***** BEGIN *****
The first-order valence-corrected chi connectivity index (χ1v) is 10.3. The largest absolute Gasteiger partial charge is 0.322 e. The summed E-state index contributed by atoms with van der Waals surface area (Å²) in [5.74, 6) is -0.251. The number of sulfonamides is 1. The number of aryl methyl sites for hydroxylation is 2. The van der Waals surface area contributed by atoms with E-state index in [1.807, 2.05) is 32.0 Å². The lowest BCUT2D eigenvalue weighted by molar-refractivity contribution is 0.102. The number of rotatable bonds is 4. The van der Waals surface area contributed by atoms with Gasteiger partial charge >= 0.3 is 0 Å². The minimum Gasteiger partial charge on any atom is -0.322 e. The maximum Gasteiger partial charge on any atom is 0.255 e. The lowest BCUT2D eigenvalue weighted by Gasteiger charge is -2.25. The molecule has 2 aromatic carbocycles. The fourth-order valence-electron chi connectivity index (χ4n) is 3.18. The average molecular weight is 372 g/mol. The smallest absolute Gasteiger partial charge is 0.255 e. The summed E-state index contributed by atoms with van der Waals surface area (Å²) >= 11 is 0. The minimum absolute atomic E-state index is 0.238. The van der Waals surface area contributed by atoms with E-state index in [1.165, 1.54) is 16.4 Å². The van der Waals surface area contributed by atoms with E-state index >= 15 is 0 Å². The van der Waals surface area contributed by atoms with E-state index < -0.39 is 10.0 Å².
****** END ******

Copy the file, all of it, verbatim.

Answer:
The first-order valence-corrected chi connectivity index (χ1v) is 10.3. The largest absolute Gasteiger partial charge is 0.322 e. The summed E-state index contributed by atoms with van der Waals surface area (Å²) in [5.74, 6) is -0.251. The number of sulfonamides is 1. The number of aryl methyl sites for hydroxylation is 2. The van der Waals surface area contributed by atoms with E-state index in [1.807, 2.05) is 32.0 Å². The lowest BCUT2D eigenvalue weighted by molar-refractivity contribution is 0.102. The number of rotatable bonds is 4. The van der Waals surface area contributed by atoms with Gasteiger partial charge >= 0.3 is 0 Å². The minimum Gasteiger partial charge on any atom is -0.322 e. The maximum Gasteiger partial charge on any atom is 0.255 e. The lowest BCUT2D eigenvalue weighted by Gasteiger charge is -2.25. The molecule has 2 aromatic carbocycles. The fourth-order valence-electron chi connectivity index (χ4n) is 3.18. The average molecular weight is 372 g/mol. The smallest absolute Gasteiger partial charge is 0.255 e. The summed E-state index contributed by atoms with van der Waals surface area (Å²) >= 11 is 0. The minimum absolute atomic E-state index is 0.238. The van der Waals surface area contributed by atoms with E-state index in [1.165, 1.54) is 16.4 Å². The van der Waals surface area contributed by atoms with E-state index >= 15 is 0 Å². The van der Waals surface area contributed by atoms with E-state index < -0.39 is 10.0 Å².